Y. Xie, X. D. Yang, Z. Liu, S. N. Ren, K. Chen. Method for visual localization of oil and gas wellhead based on distance function of projected features. International Journal of Automation and Computing, vol.14, no.2, pp.147158, 2017. DOI:10.1007/s1163301710631 
[9] 
T. H. Sun, C. C. Tseng, M. S. Chen. Electric contacts inspection using machine vision. Image and Vision Computing, vol.28, no.6, pp.890901, 2010. DOI:10.1016/j.imavis.2009.11.006 
[10] 
K. T. Maddala, R. H. Moss, W. V. Stoecker, J. R. Hagerty, J. G. Cole, N. K. Mishra, R. J. Stanley. Adaptable ring for visionbased measurements and shape analysis. IEEE Transactions on Instrumentation and Measurement, vol.66, no.4, pp.746756, 2017. DOI:10.1109/TIM.2017.2650738 
[11] 
C. X. Jian, J. Gao, Y. H. Ao. Automatic surface defect detection for mobile phone screen glass based on machine vision. Applied Soft Computing, vol.52, pp.348358, 2017. DOI:10.1016/j.asoc.2016.10.030 
[12] 
S. Ghidoni, M. Finotto, E. Menegatti. Automatic color inspection for colored wires in electric cables. IEEE Transactions on Automation Science and Engineering, vol.12, no.2, pp.596607, 2015. DOI:10.1109/TASE.2014.2360233 
[13] 
M. Ulrich, C. Steger, A. Baumgartner. Realtime object recognition using a modified generalized Hough transform. Pattern Recognition, vol.36, no.11, pp.25572570, 2003. DOI:10.1016/S00313203(03)001699 
[14] 
C. Steger. Similarity measures for occlusion, clutter, and illumination invariant object recognition. Joint Pattern Recognition Symposium, B. Radig, S. Florczyk, Eds., Berlin Heidelberg, Germany: Springer, pp. 148154, 2001. DOI: 10.1007/354045404720.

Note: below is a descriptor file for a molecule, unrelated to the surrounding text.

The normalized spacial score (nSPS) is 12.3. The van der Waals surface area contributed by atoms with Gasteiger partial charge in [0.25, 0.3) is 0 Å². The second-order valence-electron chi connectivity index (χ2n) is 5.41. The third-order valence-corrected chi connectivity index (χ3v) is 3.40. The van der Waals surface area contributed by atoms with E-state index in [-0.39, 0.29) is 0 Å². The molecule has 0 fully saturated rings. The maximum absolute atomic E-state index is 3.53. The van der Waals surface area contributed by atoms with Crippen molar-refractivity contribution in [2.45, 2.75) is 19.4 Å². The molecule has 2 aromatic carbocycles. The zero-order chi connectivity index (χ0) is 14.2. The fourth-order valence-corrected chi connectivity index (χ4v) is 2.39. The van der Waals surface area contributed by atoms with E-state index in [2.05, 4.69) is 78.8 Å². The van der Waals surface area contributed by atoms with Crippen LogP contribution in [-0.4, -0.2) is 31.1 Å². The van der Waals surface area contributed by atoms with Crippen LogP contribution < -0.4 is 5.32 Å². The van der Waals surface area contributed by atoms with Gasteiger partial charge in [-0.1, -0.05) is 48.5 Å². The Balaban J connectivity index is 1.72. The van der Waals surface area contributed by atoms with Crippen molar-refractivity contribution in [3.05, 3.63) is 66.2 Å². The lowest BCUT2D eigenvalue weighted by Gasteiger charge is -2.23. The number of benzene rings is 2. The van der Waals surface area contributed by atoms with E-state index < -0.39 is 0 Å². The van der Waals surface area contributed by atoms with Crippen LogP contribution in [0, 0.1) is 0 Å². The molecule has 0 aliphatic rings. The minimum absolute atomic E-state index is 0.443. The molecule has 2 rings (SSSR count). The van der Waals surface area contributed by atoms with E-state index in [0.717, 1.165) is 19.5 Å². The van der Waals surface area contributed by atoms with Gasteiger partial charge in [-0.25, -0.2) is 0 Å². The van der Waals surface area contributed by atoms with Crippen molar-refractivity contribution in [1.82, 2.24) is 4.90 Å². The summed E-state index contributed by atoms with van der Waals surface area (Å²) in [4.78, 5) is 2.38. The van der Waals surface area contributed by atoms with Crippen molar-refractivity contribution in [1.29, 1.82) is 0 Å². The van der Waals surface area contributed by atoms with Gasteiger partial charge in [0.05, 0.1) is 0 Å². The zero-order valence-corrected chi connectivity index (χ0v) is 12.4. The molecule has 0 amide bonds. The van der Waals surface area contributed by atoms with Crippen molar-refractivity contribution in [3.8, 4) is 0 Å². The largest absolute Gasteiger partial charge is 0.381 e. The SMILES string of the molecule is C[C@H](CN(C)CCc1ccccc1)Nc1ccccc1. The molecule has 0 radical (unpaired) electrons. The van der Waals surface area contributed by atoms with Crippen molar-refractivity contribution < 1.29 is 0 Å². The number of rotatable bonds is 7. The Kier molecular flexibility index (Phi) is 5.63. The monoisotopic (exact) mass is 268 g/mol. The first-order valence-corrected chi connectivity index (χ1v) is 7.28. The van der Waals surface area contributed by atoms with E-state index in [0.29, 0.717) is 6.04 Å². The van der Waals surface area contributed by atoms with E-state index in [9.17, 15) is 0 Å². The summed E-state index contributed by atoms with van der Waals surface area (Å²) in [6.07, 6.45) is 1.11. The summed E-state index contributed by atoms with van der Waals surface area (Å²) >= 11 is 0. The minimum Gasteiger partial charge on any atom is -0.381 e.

[15] 
A. Uchida, Y. Ito, K. Nakano. Fast and accurate template matching using pixel rearrangement on the GPU. In Proceedings of the 2nd International Conference on Networking and Computing, IEEE, Osaka, Japan, pp. 153159, 2011. DOI: 10.1109/ICNC.2011.30.

[16] 
B. K. Choudhary, N. K. Sinha, P. Shanker. Pyramid method in image processing. Journal of Information Systems and Communication, vol.3, no.1, pp.269273, 2012. 
[17] 
M. GharaviAlkhansari. A fast globally optimal algorithm for template matching using lowresolution pruning. IEEE Transactions on Image Processing, vol.10, no.4, pp.526533, 2001. DOI:10.1109/83.913587 
[18] 
N. A. Jalil, A. S. H. Basari, S. Salam, N. K. Ibrahim, M. A. Norasikin. The utilization of template matching method for license plate recognition:A case study in Malaysia. Advanced Computer and Communication Engineering Technology, Cham, Germany:Springer, pp.10811090, 2015. DOI:10.1007/9783319076744100 
[19] 
L. Zhang, M. H. Tong, T. K. Marks, H. Shan, G. W. Cottrell. SUN: A Bayesian framework for saliency using natural statistics. Journal of Vision, vol. 8, no. 7, Article number 32, 2008. DOI: 10.1167/8.7.32.

[20] 
Y. K. Luo, P. Wang, W. Y. Li, X. P. Shang, H. Qiao. Salient object detection based on boundary contrast with regularized manifold ranking. In Proceedings of the 12th World Congress on Intelligent Control and Automation, IEEE, Guilin, China, pp. 20742079, 2016. DOI: 10.1109/WCICA.2016.7578649.

[21] 
M. M. Cheng, N. J. Mitra, X. L. Huang, P. H. S. Torr, S. M. Hu. Global contrast based salient region detection. IEEE Transactions on Pattern Analysis and Machine Intelligence, vol.37, no.3, pp.569582, 2015. DOI:10.1109/TPAMI.2014.2345401 
[22] 
P. Dollár, C. L. Zitnick. Fast edge detection using structured forests. IEEE Transactions on Pattern Analysis and Machine Intelligence, vol.37, no.8, pp.15581570, 2015. DOI:10.1109/TPAMI.2014.2377715 
[23] 
J. B. Wu, Z. P. Yin, Y. L. Xiong. The fast multilevel fuzzy edge detection of blurry images. IEEE Signal Processing Letters, vol.14, no.5, pp.344347, 2007. DOI:10.1109/LSP.2006.888087 
[24] 
S. C. Huang, W. C. Chen. A new hardwareefficient algorithm and reconfigurable architecture for image contrast enhancement. IEEE Transactions on Image Processing, vol.23, no.10, pp.44264437, 2014. DOI:10.1109/TIP.2014.2348869 
[25] 
C. Steger. Analytical and empirical performance evaluation of subpixel line and edge detection. In Proceedings of Empirical Evaluation Methods in Computer Vision, IEEE, Los Alamitos, USA, pp. 123, 1998.

[26] 
R. Achanta, A. Shaji, K. Smith, A. Lucchi, P. Fua, S. Susstrunk. SLIC superpixels compared to stateoftheart superpixel methods. IEEE Transactions on Pattern Analysis and Machine Intelligence, vol.34, no.11, pp.22742282, 2012. DOI:10.1109/TPAMI.2012.120